Makeup Tips for Picture Taking

Taking pictures is generally a heart-warming experience as you capture moments you hope to cherish forever. For some women, however, picture-taking could be the very bane of life. These women tend to shy away from the camera, claiming unattractiveness and a lack of confidence.

Some of the most common complaints found in pictures are oily skin, blemishes, and tired-looking eyes. With a few tricks, taking a picture can be a pleasant experience rather than a stressful one.

Oily Skin

If you have naturally oily skin, it’s not a lost cause when it comes to pictures. If you know you’re going to be taking a lot of pictures, avoid liquid foundations, since they will tend to look glossier. Instead, stick with matte creams and powders. Always apply foundation to a clean, fresh face and swipe your oily areas with toner prior to applying makeup. This will help calm down your oily areas a little bit and will help your face look less oily later on when you take pictures.

When applying foundation, do so in a T-shape. You should concentrate most on your forehead, nose, and chin, and then rub the remaining product into your cheeks and temples.

If you opt to use cream foundation, it is recommended to use your fingers, as your body heat will melt the foundation into your skin. Makeup brushes tend to leave streaks. Always blend your foundation a little ways past your chin to make sure there is no obvious difference between your face and the rest of your body.

Face powder helps to set your foundation, giving it more staying power. It should be the second-to-last product you should apply, right before lipstick or lip gloss. After you’ve finished applying eyeshadow, eyeliner, mascara, and blush, apply face powder with a large fluffy brush (MAC’s 134 and 150 are good ones) in light, circular motions to your T-zone, then extend to your cheeks and temples. Your powder can be either translucent or the same color as your foundation, but make sure you don’t cake it on too thickly or it will look garish and unnatural.

Bring a travel-sized compact of your powder with you as well as oil-absorbing sheets and be sure to touch up right before taking pictures!

Make Up Tips For Taking Pictures

Hiding Blemishes

Covering up blemishes can be a bit of a pain, especially if they are red and noticeable. A green concealer such as Physician’s Formula Gentle Cover concealer in Green will help combat redness. Apply green concealer sparingly to the redness and pat in with your finger. Then go over the green with your regular concealer to erase any remaining green tinges. Be sure to not use anything with shimmer or “light-reflecting” pigments, as this will call attention to your blemish! Save these kinds of cover-up for under your eyes.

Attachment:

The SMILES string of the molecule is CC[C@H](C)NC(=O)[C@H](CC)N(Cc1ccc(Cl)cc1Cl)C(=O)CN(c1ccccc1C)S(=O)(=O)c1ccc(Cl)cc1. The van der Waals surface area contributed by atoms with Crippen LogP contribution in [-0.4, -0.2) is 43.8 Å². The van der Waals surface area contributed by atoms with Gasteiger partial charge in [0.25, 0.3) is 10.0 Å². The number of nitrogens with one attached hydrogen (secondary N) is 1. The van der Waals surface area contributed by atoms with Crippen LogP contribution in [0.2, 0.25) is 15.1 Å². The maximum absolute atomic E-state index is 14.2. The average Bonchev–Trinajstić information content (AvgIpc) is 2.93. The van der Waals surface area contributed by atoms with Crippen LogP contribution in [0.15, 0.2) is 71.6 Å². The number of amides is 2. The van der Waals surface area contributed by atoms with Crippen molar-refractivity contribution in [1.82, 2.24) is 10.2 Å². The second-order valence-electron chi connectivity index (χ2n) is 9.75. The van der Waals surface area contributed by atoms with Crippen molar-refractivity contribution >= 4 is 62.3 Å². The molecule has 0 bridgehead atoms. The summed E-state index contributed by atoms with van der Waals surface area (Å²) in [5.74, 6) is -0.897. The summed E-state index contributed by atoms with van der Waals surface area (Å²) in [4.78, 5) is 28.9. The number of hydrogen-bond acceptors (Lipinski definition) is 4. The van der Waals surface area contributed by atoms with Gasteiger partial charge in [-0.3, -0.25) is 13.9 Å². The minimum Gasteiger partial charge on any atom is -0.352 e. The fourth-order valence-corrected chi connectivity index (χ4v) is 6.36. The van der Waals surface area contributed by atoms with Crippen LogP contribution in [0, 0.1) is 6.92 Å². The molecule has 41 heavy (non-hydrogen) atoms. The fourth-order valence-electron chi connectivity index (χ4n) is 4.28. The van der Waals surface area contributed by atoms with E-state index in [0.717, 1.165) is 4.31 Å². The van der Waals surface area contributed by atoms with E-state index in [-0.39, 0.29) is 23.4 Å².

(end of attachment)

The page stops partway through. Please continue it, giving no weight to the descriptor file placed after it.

Dark Circles Under the Eyes

Under-eye circles can stand out quite a bit in pictures. For most people, the best fix for circles is to sleep well the night before. But for a quick fix, try placing cold, wet tea bags under the eyes for a few minutes. The caffeine from the tea will help de-puff the under-eye area, and the coldness will help refresh your eyes.

When choosing concealer, be very careful when labels claim to have “light-reflecting pigments.” Some formulations (like Yves Saint Laurent’s Touche Éclat) are very effective because they will reflect light well and brighten up your eye area. But some only contain glitter which will just settle into your lines and creases and make you look even more tired.

If you are unsure, bring your regular foundation with you and buy a concealer that’s one shade lighter than your foundation. Going lighter than this will look overly bright and unnatural. And while concealer with SPF is good for other parts of your face, avoid it for under-eye coverup since it will most likely contain zinc, which will photograph as ghostly white in pictures.

When taking pictures, the most important thing to remember is to look happy and look like yourself! You don’t want to be unrecognizable in your pictures, so don’t go overboard with makeup. Lastly, make sure to check your teeth right before pictures. You don’t want food in your teeth ruining a beautiful picture!

For more photo-taking tips, check out our other article on preparing for photo day.

Read about:  How to look beautiful in pictures

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About Victoria Strander

Writes about the latest beauty procedures. Her articles are available for syndication. Use Contact Page for inquiries.

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